Bilingualism In Spain: Another Brick In The Wall
The knowledge of a second language is widely believed to be essential for students to succeed in an increasingly interconnected world. Nowadays, bilingual programmes are present worldwide, responding to an increasing demand partially driven by the potential personal and economic benefits from being proficient in a foreign language. Within this context, the Spanish government has been implementing and promoting bilingualism at school in an attempt to boost the EU students’ English level.
In fact, the boom in public bilingual centres in Spain has been remarkable. In the 2010-2011 period, 240,154 students were studying in a bilingual programme in one of Spain’s regions. In the 2016-2017 period that figure had jumped 360% to 1.1 million, but all that glitters isn’t gold.
According to experts, regional governments are using students as guinea pigs to meet electoral promises. It is true that bilingual methods have been proven to be effective: transitional bilingual education, the dual language or the immersion approach, all of which are based on a deep knowledge of the second language, but this is another kettle of fish. The point is that many teachers don’t feel comfortable with their positions in public schools or high schools. Teaching History, Geography or Science in English (without it being our mother tongue) is not only a demanding challenge, but also a counter-productive business.
In other words, bilingualism implies much more than teaching some subjects at school. It requires a serious commitment, not only by the educational administration, but also by the central government, taking into account other daily issues which mainly affect the acquisition of the Foreign Language (FL). Such is the case of public television or traffic signs. What is undeniable is the fact that it is a complex process and it cannot be applied overnight.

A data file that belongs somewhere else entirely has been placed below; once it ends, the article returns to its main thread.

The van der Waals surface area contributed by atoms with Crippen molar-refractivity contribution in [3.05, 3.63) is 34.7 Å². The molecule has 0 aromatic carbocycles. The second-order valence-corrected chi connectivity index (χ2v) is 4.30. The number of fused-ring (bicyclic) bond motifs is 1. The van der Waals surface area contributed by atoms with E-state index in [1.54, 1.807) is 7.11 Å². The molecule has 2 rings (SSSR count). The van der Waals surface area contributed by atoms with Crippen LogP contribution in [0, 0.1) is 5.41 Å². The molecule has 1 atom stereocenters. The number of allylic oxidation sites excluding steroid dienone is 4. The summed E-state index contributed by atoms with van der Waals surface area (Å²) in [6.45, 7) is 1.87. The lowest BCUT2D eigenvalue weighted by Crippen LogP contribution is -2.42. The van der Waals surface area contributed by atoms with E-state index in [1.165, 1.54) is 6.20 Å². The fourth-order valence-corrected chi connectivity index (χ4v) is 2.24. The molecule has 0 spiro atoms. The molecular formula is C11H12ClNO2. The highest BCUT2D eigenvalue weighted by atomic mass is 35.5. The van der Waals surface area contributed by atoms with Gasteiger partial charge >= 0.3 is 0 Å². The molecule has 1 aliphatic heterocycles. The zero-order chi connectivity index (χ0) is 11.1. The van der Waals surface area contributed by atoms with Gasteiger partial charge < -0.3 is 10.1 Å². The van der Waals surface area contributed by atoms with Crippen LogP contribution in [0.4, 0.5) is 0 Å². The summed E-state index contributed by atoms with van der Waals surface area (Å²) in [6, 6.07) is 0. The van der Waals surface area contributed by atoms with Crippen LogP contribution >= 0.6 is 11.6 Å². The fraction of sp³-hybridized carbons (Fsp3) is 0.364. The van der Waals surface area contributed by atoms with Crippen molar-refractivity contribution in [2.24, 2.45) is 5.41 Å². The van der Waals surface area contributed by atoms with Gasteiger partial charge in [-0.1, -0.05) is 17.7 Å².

This is the dark side of the Spanish government’s bilingual school programme. It promotes English at the expense of Science, History or Geography and the result is that children learn neither English nor Spanish. Furthermore, families are often making misinformed decisions and choose these centres because they are socially prestigious. They set learning expectations that are not realistic.
Finally, another issue with bilingual schools is how students are divided according to their English level. It is clearly discriminatory because secondary students are separated according to an exam result. This model definitely segregates students according to their economic possibilities and in most cases students have trouble learning. Thus, why don’t we change our educational framework? Why don’t we fight to get a bigger investment which improves our students’ results, otherwise we will be another ‘brick in the wall’ for this oppressive system.
María del Mar Sánchez Martínez
Escuela Oficial de Idiomas de Molina de Segura